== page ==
The coral reefs of Singapore are located mainly in the islands south of Singapore. Contrary to the belief that our reefs have been permanently devastated, they still support rich marine life. It supports more than 250 species of hard corals from 55 genera, over 200 species of sponges, 120 species of reef fish and an undetermined number of gorgonians, nudibranchs and other invertebrates.
Each reef can be sub-divided into several zones: the reef flat, the reef crest and the reef slope. The shoreline gives way to the shallow reef flat that may vary in width and depth; at very low tides, some parts of the reef flat may be exposed. The reef crest is usually never exposed, and consequently, has the highest density of marine life. The reef slopes to the seabed; as you go deeper, not only will the density of marine organisms decrease, but the community of marine organisms changes to those that can adapt to the low-light conditions. The sea floors is usually silty or sandy, but where rocky surfaces appear, are usually festooned with sea whips and sea fans and colourful cave corals.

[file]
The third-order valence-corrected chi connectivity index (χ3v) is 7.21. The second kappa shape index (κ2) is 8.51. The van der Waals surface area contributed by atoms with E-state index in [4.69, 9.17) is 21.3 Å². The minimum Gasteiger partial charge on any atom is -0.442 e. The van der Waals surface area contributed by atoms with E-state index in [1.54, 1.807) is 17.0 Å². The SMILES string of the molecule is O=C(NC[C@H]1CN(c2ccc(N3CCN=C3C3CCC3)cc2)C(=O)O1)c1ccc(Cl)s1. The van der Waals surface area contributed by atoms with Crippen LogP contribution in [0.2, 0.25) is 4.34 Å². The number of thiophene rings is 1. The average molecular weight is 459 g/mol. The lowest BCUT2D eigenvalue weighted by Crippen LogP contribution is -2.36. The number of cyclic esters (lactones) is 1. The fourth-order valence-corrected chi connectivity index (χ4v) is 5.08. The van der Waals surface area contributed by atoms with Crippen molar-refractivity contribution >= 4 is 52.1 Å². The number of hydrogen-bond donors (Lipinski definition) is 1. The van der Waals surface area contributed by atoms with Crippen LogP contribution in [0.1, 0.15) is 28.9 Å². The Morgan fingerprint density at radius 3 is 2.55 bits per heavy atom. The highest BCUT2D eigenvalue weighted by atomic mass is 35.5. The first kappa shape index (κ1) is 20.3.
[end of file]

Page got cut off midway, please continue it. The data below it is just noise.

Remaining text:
Singapore’s reefs are natural heritage that Singaporeans can truly call “uniquely Singapore”.